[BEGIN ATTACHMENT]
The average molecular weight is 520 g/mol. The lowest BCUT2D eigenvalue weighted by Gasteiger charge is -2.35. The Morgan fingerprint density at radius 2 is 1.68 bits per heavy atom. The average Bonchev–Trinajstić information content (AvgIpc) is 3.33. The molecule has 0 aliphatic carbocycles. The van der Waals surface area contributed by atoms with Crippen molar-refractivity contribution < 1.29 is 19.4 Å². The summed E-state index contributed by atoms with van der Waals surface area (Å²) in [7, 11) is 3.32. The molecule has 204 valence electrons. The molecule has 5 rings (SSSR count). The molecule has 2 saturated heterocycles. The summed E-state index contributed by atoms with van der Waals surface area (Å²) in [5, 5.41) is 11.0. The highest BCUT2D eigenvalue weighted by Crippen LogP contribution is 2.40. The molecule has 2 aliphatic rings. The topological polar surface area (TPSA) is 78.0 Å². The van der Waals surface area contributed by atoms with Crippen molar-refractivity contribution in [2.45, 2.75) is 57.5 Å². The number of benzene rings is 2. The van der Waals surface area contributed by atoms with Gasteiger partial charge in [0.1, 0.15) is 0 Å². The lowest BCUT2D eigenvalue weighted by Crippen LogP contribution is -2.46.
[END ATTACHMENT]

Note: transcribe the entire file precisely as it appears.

The average molecular weight is 520 g/mol. The lowest BCUT2D eigenvalue weighted by Gasteiger charge is -2.35. The Morgan fingerprint density at radius 2 is 1.68 bits per heavy atom. The average Bonchev–Trinajstić information content (AvgIpc) is 3.33. The molecule has 0 aliphatic carbocycles. The van der Waals surface area contributed by atoms with Crippen molar-refractivity contribution < 1.29 is 19.4 Å². The summed E-state index contributed by atoms with van der Waals surface area (Å²) in [7, 11) is 3.32. The molecule has 204 valence electrons. The molecule has 5 rings (SSSR count). The molecule has 2 saturated heterocycles. The summed E-state index contributed by atoms with van der Waals surface area (Å²) in [5, 5.41) is 11.0. The highest BCUT2D eigenvalue weighted by Crippen LogP contribution is 2.40. The molecule has 2 aliphatic rings. The topological polar surface area (TPSA) is 78.0 Å². The van der Waals surface area contributed by atoms with Crippen molar-refractivity contribution in [2.45, 2.75) is 57.5 Å². The number of benzene rings is 2. The van der Waals surface area contributed by atoms with Gasteiger partial charge in [0.1, 0.15) is 0 Å². The lowest BCUT2D eigenvalue weighted by Crippen LogP contribution is -2.46.